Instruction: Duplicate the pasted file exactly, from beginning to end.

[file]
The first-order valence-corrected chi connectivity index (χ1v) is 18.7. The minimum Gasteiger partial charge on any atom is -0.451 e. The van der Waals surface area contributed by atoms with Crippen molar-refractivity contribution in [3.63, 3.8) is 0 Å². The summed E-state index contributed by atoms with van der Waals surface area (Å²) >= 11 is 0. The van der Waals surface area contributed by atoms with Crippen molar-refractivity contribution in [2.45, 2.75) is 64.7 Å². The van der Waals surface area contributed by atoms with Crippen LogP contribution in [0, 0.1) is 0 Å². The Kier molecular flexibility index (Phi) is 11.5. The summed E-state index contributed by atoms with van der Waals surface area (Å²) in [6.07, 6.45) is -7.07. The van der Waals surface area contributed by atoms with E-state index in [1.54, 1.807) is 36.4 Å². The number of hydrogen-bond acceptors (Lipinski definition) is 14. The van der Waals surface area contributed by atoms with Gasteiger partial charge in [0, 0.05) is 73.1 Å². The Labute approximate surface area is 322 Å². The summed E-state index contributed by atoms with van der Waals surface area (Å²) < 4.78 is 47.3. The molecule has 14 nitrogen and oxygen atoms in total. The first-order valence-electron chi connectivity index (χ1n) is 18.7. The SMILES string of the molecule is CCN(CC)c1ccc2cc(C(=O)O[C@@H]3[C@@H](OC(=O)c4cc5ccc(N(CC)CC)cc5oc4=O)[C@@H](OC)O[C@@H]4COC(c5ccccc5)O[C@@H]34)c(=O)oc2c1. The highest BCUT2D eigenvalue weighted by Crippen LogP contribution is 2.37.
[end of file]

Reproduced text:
The first-order valence-corrected chi connectivity index (χ1v) is 18.7. The minimum Gasteiger partial charge on any atom is -0.451 e. The van der Waals surface area contributed by atoms with Crippen molar-refractivity contribution in [3.63, 3.8) is 0 Å². The summed E-state index contributed by atoms with van der Waals surface area (Å²) >= 11 is 0. The van der Waals surface area contributed by atoms with Crippen molar-refractivity contribution in [2.45, 2.75) is 64.7 Å². The van der Waals surface area contributed by atoms with Crippen LogP contribution in [0, 0.1) is 0 Å². The Kier molecular flexibility index (Phi) is 11.5. The summed E-state index contributed by atoms with van der Waals surface area (Å²) in [6.07, 6.45) is -7.07. The van der Waals surface area contributed by atoms with E-state index in [1.54, 1.807) is 36.4 Å². The number of hydrogen-bond acceptors (Lipinski definition) is 14. The van der Waals surface area contributed by atoms with Gasteiger partial charge in [0, 0.05) is 73.1 Å². The Labute approximate surface area is 322 Å². The summed E-state index contributed by atoms with van der Waals surface area (Å²) < 4.78 is 47.3. The molecule has 14 nitrogen and oxygen atoms in total. The first-order valence-electron chi connectivity index (χ1n) is 18.7. The SMILES string of the molecule is CCN(CC)c1ccc2cc(C(=O)O[C@@H]3[C@@H](OC(=O)c4cc5ccc(N(CC)CC)cc5oc4=O)[C@@H](OC)O[C@@H]4COC(c5ccccc5)O[C@@H]34)c(=O)oc2c1. The highest BCUT2D eigenvalue weighted by Crippen LogP contribution is 2.37.